Are You Confident Or Just Arrogant?

Leadership can be challenging. Among other things, it takes confidence. Nobody wants to follow a weak, apprehensive leader. Therefore you must project confidence in order to inspire others to follow you. But there isn’t a pill that you can just pop and instantly become confident. So most people fake it. 

You might have ascended the corporate ladder and been placed in charge of other people through your intelligence, charisma, charm, enthusiasm, hard work or some other way. But, no matter what, you must have confidence.

Most leaders, in their effort to show confidence, become very unsavory. If you lead people, take this evaluation to see if you have true confidence or just arrogance masquerading as confidence. 

1. Do you refuse to admit error?
Let’s face it, no human being is immune to this character flaw. We all hate to admit we’re wrong. We erroneously assume that admission of error is a sign of weakness. But it’s not. It shows other people that you can be truthful with yourself, which instills greater trust in your followers. We all know that nobody knows everything, and nobody bats a thousand. Sometimes we strike out. If you refuse to admit error, stop pretending. We’re not buying it. Just say, “I messed up on that one.” Then correct course. That will earn heaps of respect from everyone.

2. Do you refuse to accept criticism?
You can spot an insecure person by how defensive they get when they are critiqued or criticized. Especially if they are immediately defensive. A person who is self-aware will listen to criticism and internalize it before responding. They do so because they seek self-improvement and allow themselves a moment to consider whether or not the criticism is valid. We are not always right. And we don’t always see the flaws others can see. If this is you, start welcoming criticism. True leaders not only welcome it, but they invite it. 

3. Do you ever ask for input? 
A person who never asks for advice is a pathetic soul indeed. We all need input. It’s impossible to have effective output without quality input. Transfer of information must be a two way street. No matter what your level of achievement, there’s always something more to learn. Plus, our subordinates often have genius thoughts and ideas they hesitate to share, perhaps out of their own insecurity. If you simply say, “What do you think?” you can coax those ideas out of them and potentially revel in the genius together. Or even inspire additional ideas.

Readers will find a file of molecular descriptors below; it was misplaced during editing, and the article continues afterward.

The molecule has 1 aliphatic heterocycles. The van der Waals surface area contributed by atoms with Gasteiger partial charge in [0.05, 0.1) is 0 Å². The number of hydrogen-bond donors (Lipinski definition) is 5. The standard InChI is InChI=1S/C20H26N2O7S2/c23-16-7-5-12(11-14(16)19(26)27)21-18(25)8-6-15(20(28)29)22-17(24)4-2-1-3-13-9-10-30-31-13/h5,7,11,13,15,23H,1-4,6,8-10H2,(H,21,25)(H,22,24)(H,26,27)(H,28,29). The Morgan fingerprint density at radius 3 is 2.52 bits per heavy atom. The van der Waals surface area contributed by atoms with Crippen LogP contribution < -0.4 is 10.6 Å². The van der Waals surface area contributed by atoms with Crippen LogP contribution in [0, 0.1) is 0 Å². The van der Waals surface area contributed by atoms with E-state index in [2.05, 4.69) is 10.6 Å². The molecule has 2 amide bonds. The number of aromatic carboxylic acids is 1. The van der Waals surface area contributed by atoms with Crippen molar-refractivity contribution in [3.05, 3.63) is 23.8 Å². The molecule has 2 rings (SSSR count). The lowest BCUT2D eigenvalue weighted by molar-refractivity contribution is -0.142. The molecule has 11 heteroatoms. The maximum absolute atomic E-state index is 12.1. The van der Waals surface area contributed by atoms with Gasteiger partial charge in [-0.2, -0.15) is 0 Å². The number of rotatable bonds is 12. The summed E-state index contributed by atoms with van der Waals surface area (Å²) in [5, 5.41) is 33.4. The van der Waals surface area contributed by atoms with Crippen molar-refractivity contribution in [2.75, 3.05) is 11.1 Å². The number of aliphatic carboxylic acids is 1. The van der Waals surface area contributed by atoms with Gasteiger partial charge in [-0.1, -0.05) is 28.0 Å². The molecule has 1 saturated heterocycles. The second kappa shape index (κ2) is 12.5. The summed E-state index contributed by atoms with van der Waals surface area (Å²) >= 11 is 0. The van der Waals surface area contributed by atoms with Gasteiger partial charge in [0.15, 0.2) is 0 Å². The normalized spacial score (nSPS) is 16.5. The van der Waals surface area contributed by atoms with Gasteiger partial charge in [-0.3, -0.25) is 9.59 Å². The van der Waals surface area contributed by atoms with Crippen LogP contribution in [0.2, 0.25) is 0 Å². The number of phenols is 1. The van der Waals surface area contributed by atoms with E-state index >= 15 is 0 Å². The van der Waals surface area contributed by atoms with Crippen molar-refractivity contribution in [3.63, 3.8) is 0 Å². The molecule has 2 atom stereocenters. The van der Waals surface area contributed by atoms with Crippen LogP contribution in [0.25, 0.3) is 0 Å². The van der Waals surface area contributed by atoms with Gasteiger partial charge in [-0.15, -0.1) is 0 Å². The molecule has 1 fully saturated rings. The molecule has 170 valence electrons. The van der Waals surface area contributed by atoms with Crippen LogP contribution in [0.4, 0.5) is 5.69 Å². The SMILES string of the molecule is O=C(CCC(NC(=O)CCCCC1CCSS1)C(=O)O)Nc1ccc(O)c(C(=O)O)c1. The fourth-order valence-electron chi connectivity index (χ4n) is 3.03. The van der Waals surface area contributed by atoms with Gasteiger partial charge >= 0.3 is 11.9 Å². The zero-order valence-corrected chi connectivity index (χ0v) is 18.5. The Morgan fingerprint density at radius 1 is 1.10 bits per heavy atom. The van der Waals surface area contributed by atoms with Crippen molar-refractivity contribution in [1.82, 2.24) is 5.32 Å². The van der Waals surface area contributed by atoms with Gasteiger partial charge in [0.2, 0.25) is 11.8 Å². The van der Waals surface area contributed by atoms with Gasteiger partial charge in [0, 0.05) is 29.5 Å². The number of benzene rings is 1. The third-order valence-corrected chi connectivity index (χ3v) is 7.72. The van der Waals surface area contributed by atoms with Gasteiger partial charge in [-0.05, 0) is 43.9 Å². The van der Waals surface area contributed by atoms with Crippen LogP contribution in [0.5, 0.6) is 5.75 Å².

4. Do you order people or ask them?
Some people love to exercise their authority. They love to command and control. But true leaders prefer to inspire and empower. They request instead of demand. It's been said that Andrew Carnegie, the famous tycoon and philanthropist, always asked people to do this or that task. He’d say, “Do you think you could take this on?” or “How do you feel about performing this task?” The magic in this approach is that people are far more likely to work harder if they feel apart of the decision instead of subjected to it. It’s just simple psychology. 

5. Do you swagger?
Swagger never invokes the awe and respect that swaggerers believe it does. Their refusal to make eye contact, their refusal to acknowledge other people in the halls, their obsession with appearances, and their slow, meandering stride—as if they’re unburdened by responsibility of any kind. Then there’s their condescending remarks and their dismissal of input or ideas. You know what I mean. The only thing missing is the stench. This is a true sign of insecurity. Truly confident people don’t need a facade. They’re comfortable in their own skin.

6. Do you love flattery?
Everyone blushes when they’re complimented, but most people tend to get uncomfortable when it’s excessive. But not arrogant people. They can’t get enough. In fact, they often surround themselves with brown-nosers. Contrarily, leaders with true confidence care little for flattery. It offends their sense of humility. They’d rather shine a light on their mission or their team instead of themselves. 

7. Do you have compassion?
The aforementioned character traits are bad enough, but leaders who project an emotionless, robotic image can invoke the icy chill of post-war Stalinist Russia. That is not an environment that inspires people to do their best work. It’s an environment that inspires people to search for a new job. Next time you have to ask someone to work late or take on an uncomfortable task, show compassion and sensitivity. Feel bad about it. Maybe roll up your sleeves and help. And when your subordinates deliver for you, reward their loyalty and dedication with something special. A bonus, a free lunch, a shoutout, whatever. Compassion and appreciation goes a long way.

I’m sure there are additional signs that you are mistaking your arrogance for confidence. But seven feels like a nice number.

If you lead people, avoid the perils of the above points. To be confident you don’t have to be pompous and prickly. Build true confidence through belief. When your beliefs are founded on truths, you’ll have natural confidence. But have the humility to accept new information and grow. The more you learn—while staying honest, humble and compassionate—the more truly confident you’ll become. And the more people will gladly traverse mountains for you.